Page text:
MasterIndex of Consumer Confidence scores by market compared with several significant points in the history of the survey ("The chart on page 7").
NOTE TO EDITORS: This news release is distributed with an accompanying chart (see page 7) that shows current MasterIndex of Consumer Confidence scores by market compared with several significant points in the history of the survey.
More information on MasterIndex can be found at the website www.mastercard-masterindex.com
The MasterCard MasterIndex™ of Consumer Confidence survey has a 13-year track record of consumer confidence indices collected from more than 126,000 interviews, unequalled both in scope and history across Asia/Pacific.
The MasterIndex of Consumer Confidence is the most comprehensive and longest running survey of its kind in the region. It has demonstrated its precision at several important junctures as a barometer of consumer sentiment. In June 1997, MasterIndex revealed a decline in consumer confidence – one month prior to the devaluation of the Thai baht that triggered the regional financial crisis. More recently in June 2003, MasterIndex for employment in Hong Kong dropped to a low of 20.0. This was subsequently reflected in Hong Kong’s unemployment rate, which peaked just before Sept 2003 at 8%.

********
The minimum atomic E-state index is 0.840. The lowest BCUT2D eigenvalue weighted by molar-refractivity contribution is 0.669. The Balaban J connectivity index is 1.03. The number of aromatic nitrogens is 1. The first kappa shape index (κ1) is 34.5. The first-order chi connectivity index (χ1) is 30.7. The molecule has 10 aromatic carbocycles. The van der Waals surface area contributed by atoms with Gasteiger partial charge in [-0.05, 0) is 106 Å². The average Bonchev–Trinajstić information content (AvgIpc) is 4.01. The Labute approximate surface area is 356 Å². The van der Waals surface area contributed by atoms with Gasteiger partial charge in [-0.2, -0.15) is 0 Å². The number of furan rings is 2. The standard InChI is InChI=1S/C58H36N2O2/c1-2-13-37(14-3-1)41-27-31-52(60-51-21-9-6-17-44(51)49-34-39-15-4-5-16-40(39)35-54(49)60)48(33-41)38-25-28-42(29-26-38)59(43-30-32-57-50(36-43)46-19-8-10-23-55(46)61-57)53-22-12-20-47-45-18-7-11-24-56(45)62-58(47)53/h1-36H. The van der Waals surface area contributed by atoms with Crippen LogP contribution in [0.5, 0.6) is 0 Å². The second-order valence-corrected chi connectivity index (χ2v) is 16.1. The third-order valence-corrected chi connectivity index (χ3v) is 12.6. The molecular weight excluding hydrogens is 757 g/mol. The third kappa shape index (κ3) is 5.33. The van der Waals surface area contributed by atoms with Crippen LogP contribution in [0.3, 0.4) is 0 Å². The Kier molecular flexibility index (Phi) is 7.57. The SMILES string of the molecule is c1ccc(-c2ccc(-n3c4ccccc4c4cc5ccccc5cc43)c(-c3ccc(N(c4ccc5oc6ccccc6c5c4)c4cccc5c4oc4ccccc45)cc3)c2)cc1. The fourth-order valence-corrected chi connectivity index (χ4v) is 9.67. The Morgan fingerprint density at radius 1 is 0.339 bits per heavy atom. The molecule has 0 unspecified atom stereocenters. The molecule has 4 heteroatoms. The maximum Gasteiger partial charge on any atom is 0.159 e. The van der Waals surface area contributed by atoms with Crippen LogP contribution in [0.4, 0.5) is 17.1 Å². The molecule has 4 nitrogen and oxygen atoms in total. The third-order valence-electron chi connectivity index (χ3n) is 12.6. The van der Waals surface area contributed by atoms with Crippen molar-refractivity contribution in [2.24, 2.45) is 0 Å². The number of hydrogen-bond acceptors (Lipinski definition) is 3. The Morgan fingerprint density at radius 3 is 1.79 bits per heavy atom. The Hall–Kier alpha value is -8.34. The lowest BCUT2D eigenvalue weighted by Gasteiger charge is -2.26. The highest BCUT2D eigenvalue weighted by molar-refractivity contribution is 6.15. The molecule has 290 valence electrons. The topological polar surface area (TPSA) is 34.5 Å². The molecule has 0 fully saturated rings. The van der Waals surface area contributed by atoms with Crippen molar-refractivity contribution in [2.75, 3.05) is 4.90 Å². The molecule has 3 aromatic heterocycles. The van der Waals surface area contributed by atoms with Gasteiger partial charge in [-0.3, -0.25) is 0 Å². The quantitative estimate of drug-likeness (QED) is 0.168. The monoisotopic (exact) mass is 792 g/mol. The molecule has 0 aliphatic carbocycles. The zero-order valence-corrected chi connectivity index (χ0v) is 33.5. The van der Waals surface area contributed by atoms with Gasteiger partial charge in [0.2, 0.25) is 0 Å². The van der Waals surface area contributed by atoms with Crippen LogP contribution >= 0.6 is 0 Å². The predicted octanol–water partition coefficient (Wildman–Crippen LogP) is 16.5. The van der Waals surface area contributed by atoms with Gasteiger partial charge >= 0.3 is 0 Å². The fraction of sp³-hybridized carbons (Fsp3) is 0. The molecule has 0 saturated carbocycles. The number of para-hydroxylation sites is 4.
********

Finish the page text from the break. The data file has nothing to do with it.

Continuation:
The survey began in Quarter 2 of 1993 and has been conducted twice yearly since. Thirteen markets participate in the survey: Australia, China, Hong Kong, Indonesia, Japan, Korea, Malaysia, New Zealand, Philippines, Singapore, Taiwan, Thailand and Vietnam. Vietnam made its debut in the December 2003 report, replacing India, which is now covered by the SAMEA (South Asia/Middle East/Africa) MasterIndex survey. The last Asia/Pacific MasterIndex survey was conducted from 15 May to 1 June 2006 among a sample of approximately 400 (total sample of 5,401) across the middle and upper income groups in each market, except in China where approximately 600 respondents were surveyed.
The MasterIndex is calculated based upon percentage response figures, with zero as the most pessimistic, 100 as most optimistic and 50 as neutral. Five economic factors are measured: employment, the economy, regular income, stock market and quality of life. The responses are consumers' thoughts on the six months ahead (i.e. January to June 2006). Data collection was via personal and telephone interviews with the questionnaire translated to the local language wherever appropriate and necessary. The survey has a margin of sampling error of plus or minus four percentage points at the 90% confidence level.
The chart on page 7 shows the performance of each market at different key intervals and important turning points in the history of the Region’s MasterIndex of Consumer Confidence.
About MasterCard Worldwide